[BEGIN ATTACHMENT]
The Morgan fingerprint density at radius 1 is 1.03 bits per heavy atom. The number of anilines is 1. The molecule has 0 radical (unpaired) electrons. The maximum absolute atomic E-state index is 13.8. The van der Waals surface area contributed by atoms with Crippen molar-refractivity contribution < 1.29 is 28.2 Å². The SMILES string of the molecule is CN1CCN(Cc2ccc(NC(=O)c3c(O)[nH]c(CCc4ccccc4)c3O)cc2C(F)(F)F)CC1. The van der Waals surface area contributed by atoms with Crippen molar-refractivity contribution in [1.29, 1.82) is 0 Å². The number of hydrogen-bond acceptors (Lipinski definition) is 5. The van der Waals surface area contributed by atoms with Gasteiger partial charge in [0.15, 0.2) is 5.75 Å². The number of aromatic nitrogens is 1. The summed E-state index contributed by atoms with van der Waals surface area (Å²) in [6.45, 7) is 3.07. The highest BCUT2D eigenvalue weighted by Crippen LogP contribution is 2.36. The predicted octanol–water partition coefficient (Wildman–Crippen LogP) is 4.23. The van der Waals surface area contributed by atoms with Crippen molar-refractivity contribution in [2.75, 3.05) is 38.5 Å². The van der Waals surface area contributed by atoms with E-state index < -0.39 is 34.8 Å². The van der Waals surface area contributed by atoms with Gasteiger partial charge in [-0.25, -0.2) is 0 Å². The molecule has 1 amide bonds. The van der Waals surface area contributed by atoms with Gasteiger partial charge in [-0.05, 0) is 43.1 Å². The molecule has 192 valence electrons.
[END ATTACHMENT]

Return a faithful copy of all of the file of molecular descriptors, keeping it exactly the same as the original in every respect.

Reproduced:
The Morgan fingerprint density at radius 1 is 1.03 bits per heavy atom. The number of anilines is 1. The molecule has 0 radical (unpaired) electrons. The maximum absolute atomic E-state index is 13.8. The van der Waals surface area contributed by atoms with Crippen molar-refractivity contribution < 1.29 is 28.2 Å². The SMILES string of the molecule is CN1CCN(Cc2ccc(NC(=O)c3c(O)[nH]c(CCc4ccccc4)c3O)cc2C(F)(F)F)CC1. The van der Waals surface area contributed by atoms with Crippen molar-refractivity contribution in [1.29, 1.82) is 0 Å². The number of hydrogen-bond acceptors (Lipinski definition) is 5. The van der Waals surface area contributed by atoms with Gasteiger partial charge in [0.15, 0.2) is 5.75 Å². The number of aromatic nitrogens is 1. The summed E-state index contributed by atoms with van der Waals surface area (Å²) in [6.45, 7) is 3.07. The highest BCUT2D eigenvalue weighted by Crippen LogP contribution is 2.36. The predicted octanol–water partition coefficient (Wildman–Crippen LogP) is 4.23. The van der Waals surface area contributed by atoms with Crippen molar-refractivity contribution in [2.75, 3.05) is 38.5 Å². The van der Waals surface area contributed by atoms with E-state index < -0.39 is 34.8 Å². The van der Waals surface area contributed by atoms with Gasteiger partial charge in [-0.25, -0.2) is 0 Å². The molecule has 1 amide bonds. The van der Waals surface area contributed by atoms with Gasteiger partial charge in [-0.05, 0) is 43.1 Å². The molecule has 192 valence electrons.